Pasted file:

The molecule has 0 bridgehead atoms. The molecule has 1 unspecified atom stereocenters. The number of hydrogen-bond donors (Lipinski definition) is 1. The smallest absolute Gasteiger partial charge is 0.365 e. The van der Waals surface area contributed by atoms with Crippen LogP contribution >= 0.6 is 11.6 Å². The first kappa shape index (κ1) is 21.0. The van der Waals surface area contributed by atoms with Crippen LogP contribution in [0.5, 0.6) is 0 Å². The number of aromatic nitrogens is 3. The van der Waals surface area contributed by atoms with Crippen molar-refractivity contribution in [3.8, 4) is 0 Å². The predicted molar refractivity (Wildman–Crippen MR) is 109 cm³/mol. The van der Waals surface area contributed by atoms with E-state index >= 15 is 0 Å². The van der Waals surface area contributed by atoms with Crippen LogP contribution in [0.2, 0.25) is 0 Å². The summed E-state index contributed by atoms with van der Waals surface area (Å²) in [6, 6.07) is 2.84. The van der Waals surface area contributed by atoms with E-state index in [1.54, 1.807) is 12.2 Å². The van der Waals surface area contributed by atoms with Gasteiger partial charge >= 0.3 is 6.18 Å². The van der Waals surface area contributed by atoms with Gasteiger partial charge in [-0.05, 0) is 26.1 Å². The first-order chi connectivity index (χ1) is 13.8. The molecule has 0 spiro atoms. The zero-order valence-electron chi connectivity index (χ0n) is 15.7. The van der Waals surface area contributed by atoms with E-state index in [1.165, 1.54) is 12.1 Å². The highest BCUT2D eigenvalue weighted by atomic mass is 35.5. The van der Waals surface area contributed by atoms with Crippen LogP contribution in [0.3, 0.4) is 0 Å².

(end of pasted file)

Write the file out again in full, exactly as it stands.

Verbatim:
The molecule has 0 bridgehead atoms. The molecule has 1 unspecified atom stereocenters. The number of hydrogen-bond donors (Lipinski definition) is 1. The smallest absolute Gasteiger partial charge is 0.365 e. The van der Waals surface area contributed by atoms with Crippen LogP contribution >= 0.6 is 11.6 Å². The first kappa shape index (κ1) is 21.0. The van der Waals surface area contributed by atoms with Crippen LogP contribution in [0.5, 0.6) is 0 Å². The number of aromatic nitrogens is 3. The van der Waals surface area contributed by atoms with Crippen molar-refractivity contribution in [3.8, 4) is 0 Å². The predicted molar refractivity (Wildman–Crippen MR) is 109 cm³/mol. The van der Waals surface area contributed by atoms with E-state index >= 15 is 0 Å². The van der Waals surface area contributed by atoms with Crippen LogP contribution in [0.2, 0.25) is 0 Å². The summed E-state index contributed by atoms with van der Waals surface area (Å²) in [6, 6.07) is 2.84. The van der Waals surface area contributed by atoms with E-state index in [1.54, 1.807) is 12.2 Å². The van der Waals surface area contributed by atoms with Gasteiger partial charge >= 0.3 is 6.18 Å². The van der Waals surface area contributed by atoms with Gasteiger partial charge in [-0.05, 0) is 26.1 Å². The first-order chi connectivity index (χ1) is 13.8. The molecule has 0 spiro atoms. The zero-order valence-electron chi connectivity index (χ0n) is 15.7. The van der Waals surface area contributed by atoms with E-state index in [1.165, 1.54) is 12.1 Å². The highest BCUT2D eigenvalue weighted by atomic mass is 35.5. The van der Waals surface area contributed by atoms with Crippen LogP contribution in [0.3, 0.4) is 0 Å².